Authors are welcome to suggest suitable reviewers and/or request the exclusion of certain individuals when they submit their manuscripts. When suggesting reviewers, authors should make sure they are totally independent and not connected to the work in any way. It is strongly recommended to suggest a mix of reviewers from different countries and different institutions. When suggesting reviewers, the Corresponding Author must provide an institutional email address for each suggested reviewer, or, if this is not possible to include other means of verifying the identity such as a link to a personal homepage, a link to the publication record or a researcher or author ID in the submission letter. Please note that the Journal may not use the suggestions, but suggestions are appreciated and may help facilitate the peer review process.
These guidelines describe authorship principles and good authorship practices to which prospective authors should adhere to.
The Journal and Publisher assume all authors agreed with the content and that all gave explicit consent to submit and that they obtained consent from the responsible authorities at the institute/organization where the work has been carried out, before the work is submitted.
The Publisher does not prescribe the kinds of contributions that warrant authorship. It is recommended that authors adhere to the guidelines for authorship that are applicable in their specific research field. In absence of specific guidelines it is recommended to adhere to the following guidelines*:
All authors whose names appear on the submission
1) made substantial contributions to the conception or design of the work; or the acquisition, analysis, or interpretation of data; or the creation of new software used in the work;
2) drafted the work or revised it critically for important intellectual content;
3) approved the version to be published; and
4) agree to be accountable for all aspects of the work in ensuring that questions related to the accuracy or integrity of any part of the work are appropriately investigated and resolved.
* Based on/adapted from:
Disclosures and declarations
All authors are requested to include information regarding sources of funding, financial or non-financial interests, study-specific approval by the appropriate ethics committee for research involving humans and/or animals, informed consent if the research involved human participants, and a statement on welfare of animals if the research involved animals (as appropriate).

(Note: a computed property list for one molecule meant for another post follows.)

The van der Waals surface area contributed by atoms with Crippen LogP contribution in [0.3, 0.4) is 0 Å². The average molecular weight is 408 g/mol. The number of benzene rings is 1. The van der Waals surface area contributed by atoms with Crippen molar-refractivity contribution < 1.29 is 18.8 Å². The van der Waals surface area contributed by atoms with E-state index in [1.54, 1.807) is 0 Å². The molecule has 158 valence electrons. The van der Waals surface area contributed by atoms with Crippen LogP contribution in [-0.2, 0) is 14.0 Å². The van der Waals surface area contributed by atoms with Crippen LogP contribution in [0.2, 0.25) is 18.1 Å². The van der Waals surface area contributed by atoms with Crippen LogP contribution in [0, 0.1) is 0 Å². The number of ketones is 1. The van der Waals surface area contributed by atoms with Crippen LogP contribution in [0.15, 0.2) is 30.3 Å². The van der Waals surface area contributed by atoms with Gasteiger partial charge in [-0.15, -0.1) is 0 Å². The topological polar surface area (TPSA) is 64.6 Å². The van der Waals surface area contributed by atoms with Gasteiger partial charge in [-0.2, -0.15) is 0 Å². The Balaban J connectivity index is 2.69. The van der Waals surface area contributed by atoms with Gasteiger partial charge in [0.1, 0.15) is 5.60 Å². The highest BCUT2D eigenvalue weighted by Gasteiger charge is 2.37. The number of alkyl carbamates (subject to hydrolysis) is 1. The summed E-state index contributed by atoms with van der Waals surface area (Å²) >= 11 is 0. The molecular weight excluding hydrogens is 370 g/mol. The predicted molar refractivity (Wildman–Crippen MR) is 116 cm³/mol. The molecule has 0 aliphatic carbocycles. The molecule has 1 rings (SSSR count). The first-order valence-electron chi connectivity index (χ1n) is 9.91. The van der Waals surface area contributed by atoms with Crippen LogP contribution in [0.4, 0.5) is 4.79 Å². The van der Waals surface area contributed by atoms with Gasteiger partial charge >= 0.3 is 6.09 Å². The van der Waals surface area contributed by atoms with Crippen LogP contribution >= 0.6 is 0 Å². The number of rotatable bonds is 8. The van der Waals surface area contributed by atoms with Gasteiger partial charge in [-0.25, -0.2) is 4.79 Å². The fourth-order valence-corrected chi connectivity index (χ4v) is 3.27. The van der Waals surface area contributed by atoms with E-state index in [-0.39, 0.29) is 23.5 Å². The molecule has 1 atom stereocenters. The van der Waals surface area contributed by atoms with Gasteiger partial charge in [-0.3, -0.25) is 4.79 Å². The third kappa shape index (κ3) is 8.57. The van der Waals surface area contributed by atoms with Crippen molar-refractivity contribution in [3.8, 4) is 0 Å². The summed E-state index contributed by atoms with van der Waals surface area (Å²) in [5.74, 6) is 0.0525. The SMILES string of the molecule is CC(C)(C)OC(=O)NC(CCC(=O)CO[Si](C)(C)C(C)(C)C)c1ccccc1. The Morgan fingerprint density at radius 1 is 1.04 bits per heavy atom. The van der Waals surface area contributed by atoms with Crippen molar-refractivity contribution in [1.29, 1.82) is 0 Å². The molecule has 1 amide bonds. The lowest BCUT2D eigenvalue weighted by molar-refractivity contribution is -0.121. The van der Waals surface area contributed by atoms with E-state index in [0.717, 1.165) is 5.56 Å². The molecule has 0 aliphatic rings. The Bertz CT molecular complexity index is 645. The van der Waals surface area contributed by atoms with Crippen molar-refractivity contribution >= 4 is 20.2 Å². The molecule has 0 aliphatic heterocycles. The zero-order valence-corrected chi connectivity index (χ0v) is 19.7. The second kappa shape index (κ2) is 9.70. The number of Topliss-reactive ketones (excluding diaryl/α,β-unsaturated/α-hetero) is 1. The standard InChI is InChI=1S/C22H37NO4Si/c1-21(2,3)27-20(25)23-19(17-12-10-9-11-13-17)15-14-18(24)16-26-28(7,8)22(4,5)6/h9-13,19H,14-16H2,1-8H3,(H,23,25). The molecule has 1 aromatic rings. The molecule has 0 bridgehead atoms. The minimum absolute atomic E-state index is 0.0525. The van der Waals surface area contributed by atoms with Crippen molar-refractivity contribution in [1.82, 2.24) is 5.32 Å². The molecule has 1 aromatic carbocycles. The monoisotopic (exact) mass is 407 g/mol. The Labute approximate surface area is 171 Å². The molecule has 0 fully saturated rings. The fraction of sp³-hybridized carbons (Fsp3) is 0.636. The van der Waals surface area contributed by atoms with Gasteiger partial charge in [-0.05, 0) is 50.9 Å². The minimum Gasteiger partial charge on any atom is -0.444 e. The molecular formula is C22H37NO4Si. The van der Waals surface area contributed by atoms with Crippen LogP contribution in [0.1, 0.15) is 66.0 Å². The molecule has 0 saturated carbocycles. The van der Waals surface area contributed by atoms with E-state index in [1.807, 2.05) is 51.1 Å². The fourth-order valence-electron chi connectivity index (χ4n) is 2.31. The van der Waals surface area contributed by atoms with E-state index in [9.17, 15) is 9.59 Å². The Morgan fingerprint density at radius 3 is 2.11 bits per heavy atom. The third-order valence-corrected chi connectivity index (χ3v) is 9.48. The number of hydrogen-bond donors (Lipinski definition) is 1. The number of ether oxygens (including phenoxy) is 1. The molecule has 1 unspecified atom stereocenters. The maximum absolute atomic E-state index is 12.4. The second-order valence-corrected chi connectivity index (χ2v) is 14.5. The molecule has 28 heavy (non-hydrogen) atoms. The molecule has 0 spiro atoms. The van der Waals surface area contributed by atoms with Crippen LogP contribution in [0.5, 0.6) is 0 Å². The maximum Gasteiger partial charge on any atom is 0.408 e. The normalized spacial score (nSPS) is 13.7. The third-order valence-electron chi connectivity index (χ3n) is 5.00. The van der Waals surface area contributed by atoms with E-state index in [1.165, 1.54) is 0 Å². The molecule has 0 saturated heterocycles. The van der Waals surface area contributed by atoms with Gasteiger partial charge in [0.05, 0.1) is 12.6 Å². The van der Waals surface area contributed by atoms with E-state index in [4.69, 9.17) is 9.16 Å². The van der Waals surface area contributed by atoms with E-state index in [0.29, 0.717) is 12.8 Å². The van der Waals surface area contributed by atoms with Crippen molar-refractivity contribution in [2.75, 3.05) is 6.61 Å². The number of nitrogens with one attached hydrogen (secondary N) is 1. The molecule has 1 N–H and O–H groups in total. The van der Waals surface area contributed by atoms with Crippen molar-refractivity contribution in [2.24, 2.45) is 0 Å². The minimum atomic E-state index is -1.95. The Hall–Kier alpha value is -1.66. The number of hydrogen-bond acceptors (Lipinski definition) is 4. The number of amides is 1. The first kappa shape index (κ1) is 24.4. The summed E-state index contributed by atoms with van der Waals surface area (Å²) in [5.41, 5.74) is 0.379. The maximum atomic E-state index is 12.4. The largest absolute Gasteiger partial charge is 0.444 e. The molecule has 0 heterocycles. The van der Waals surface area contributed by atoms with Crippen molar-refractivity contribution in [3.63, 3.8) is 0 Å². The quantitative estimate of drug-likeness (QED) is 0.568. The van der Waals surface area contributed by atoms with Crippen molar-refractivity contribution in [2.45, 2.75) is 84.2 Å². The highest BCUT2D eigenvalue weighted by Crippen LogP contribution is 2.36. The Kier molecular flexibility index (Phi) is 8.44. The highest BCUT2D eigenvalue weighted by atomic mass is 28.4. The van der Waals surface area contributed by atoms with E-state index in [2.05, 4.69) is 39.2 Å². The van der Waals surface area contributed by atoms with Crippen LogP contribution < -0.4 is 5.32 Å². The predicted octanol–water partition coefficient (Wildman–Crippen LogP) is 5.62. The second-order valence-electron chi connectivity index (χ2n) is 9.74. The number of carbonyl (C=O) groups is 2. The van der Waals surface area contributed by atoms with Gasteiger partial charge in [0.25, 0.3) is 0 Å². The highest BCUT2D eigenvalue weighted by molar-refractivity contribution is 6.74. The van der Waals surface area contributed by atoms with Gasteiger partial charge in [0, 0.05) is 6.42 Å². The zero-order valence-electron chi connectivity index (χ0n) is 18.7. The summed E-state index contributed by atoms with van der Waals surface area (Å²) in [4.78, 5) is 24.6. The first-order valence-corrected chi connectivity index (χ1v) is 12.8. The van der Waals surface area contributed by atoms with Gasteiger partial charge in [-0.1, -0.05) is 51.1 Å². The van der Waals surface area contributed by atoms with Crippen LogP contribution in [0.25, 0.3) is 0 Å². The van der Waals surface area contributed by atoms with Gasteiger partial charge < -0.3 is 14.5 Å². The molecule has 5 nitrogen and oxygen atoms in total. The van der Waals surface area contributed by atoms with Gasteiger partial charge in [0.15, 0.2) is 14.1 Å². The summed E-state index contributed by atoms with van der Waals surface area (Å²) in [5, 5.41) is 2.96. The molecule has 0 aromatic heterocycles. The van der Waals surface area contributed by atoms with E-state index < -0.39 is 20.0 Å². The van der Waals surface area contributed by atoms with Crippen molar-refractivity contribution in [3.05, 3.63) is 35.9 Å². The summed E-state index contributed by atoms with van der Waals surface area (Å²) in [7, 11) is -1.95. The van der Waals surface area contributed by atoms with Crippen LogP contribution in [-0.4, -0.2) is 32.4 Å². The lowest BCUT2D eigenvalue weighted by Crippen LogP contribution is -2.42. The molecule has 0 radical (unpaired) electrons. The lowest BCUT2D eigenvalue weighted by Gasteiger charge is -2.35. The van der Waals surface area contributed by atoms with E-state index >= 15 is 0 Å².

The decision whether such information should be included is not only dependent on the scope of the journal, but also the scope of the article. Work submitted for publication may have implications for public health or general welfare and in those cases it is the responsibility of all authors to include the appropriate disclosures and declarations.
All authors are requested to make sure that all data and materials as well as software application or custom code support their published claims and comply with field standards. Please note that journals may have individual policies on (sharing) research data in concordance with disciplinary norms and expectations. Please check the Instructions for Authors of the Journal that you are submitting to for specific instructions.
Role of the Corresponding Author
One author is assigned as Corresponding Author and acts on behalf of all co-authors and ensures that questions related to the accuracy or integrity of any part of the work are appropriately addressed.
The Corresponding Author is responsible for the following requirements:
- ensuring that all listed authors have approved the manuscript before submission, including the names and order of authors;
- managing all communication between the Journal and all co-authors, before and after publication;*
- providing transparency on re-use of material and mention any unpublished material (for example manuscripts in press) included in the manuscript in a cover letter to the Editor;
- making sure disclosures, declarations and transparency on data statements from all authors are included in the manuscript as appropriate (see above).
* The requirement of managing all communication between the journal and all co-authors during submission and proofing may be delegated to a Contact or Submitting Author. In this case please make sure the Corresponding Author is clearly indicated in the manuscript.
In absence of specific instructions and in research fields where it is possible to describe discrete efforts, the Publisher recommends authors to include contribution statements in the work that specifies the contribution of every author in order to promote transparency. These contributions should be listed at the separate title page.
Examples of such statement(s) are shown below:
• Free text:
All authors contributed to the study conception and design. Material preparation, data collection and analysis were performed by [full name], [full name] and [full name]. The first draft of the manuscript was written by [full name] and all authors commented on previous versions of the manuscript. All authors read and approved the final manuscript.
• Conceptualization: [full name], …; Methodology: [full name], …; Formal analysis and investigation: [full name], …; Writing - original draft preparation: [full name, …]; Writing - review and editing: [full name], …; Funding acquisition: [full name], …; Resources: [full name], …; Supervision: [full name],….
For review articles where discrete statements are less applicable a statement should be included who had the idea for the article, who performed the literature search and data analysis, and who drafted and/or critically revised the work.
For articles that are based primarily on the student’s dissertation or thesis, it is recommended that the student is usually listed as principal author:
The primary affiliation for each author should be the institution where the majority of their work was done. If an author has subsequently moved, the current address may additionally be stated. Addresses will not be updated or changed after publication of the article.